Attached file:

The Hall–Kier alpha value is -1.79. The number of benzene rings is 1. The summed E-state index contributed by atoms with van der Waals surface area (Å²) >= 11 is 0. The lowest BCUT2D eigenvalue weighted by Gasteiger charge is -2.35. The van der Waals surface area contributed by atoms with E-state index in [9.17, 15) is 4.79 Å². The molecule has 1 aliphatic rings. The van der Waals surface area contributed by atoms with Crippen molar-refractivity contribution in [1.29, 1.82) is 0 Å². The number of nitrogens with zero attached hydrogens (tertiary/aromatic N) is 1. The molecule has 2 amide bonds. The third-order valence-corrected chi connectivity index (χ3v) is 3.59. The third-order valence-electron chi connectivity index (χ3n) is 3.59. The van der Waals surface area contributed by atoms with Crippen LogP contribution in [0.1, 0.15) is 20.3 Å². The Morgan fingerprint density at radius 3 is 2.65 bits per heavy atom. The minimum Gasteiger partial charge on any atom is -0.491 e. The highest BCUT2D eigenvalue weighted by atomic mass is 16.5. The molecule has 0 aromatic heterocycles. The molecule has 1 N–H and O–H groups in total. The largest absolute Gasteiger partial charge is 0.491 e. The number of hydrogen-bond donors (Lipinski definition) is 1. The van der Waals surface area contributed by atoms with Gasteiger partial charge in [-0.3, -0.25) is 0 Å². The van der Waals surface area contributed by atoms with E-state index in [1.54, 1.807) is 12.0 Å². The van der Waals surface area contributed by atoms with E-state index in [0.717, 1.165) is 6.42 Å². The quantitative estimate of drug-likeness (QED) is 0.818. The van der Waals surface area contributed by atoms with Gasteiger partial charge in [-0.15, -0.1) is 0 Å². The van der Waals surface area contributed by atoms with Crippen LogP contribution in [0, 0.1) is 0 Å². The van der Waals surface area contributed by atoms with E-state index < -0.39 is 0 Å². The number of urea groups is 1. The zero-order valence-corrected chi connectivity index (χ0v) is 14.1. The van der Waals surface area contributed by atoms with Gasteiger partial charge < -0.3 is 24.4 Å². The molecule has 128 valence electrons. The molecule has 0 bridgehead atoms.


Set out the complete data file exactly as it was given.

The Hall–Kier alpha value is -1.79. The number of benzene rings is 1. The summed E-state index contributed by atoms with van der Waals surface area (Å²) >= 11 is 0. The lowest BCUT2D eigenvalue weighted by Gasteiger charge is -2.35. The van der Waals surface area contributed by atoms with E-state index in [9.17, 15) is 4.79 Å². The molecule has 1 aliphatic rings. The van der Waals surface area contributed by atoms with Crippen molar-refractivity contribution in [1.29, 1.82) is 0 Å². The number of nitrogens with zero attached hydrogens (tertiary/aromatic N) is 1. The molecule has 2 amide bonds. The third-order valence-corrected chi connectivity index (χ3v) is 3.59. The third-order valence-electron chi connectivity index (χ3n) is 3.59. The van der Waals surface area contributed by atoms with Crippen LogP contribution in [0.1, 0.15) is 20.3 Å². The Morgan fingerprint density at radius 3 is 2.65 bits per heavy atom. The minimum Gasteiger partial charge on any atom is -0.491 e. The highest BCUT2D eigenvalue weighted by atomic mass is 16.5. The molecule has 0 aromatic heterocycles. The molecule has 1 N–H and O–H groups in total. The largest absolute Gasteiger partial charge is 0.491 e. The number of hydrogen-bond donors (Lipinski definition) is 1. The van der Waals surface area contributed by atoms with Gasteiger partial charge in [-0.3, -0.25) is 0 Å². The van der Waals surface area contributed by atoms with E-state index in [1.54, 1.807) is 12.0 Å². The van der Waals surface area contributed by atoms with E-state index in [0.717, 1.165) is 6.42 Å². The quantitative estimate of drug-likeness (QED) is 0.818. The van der Waals surface area contributed by atoms with Gasteiger partial charge in [-0.15, -0.1) is 0 Å². The van der Waals surface area contributed by atoms with Crippen LogP contribution in [0, 0.1) is 0 Å². The van der Waals surface area contributed by atoms with E-state index < -0.39 is 0 Å². The number of urea groups is 1. The zero-order valence-corrected chi connectivity index (χ0v) is 14.1. The van der Waals surface area contributed by atoms with Gasteiger partial charge < -0.3 is 24.4 Å². The molecule has 128 valence electrons. The molecule has 0 bridgehead atoms.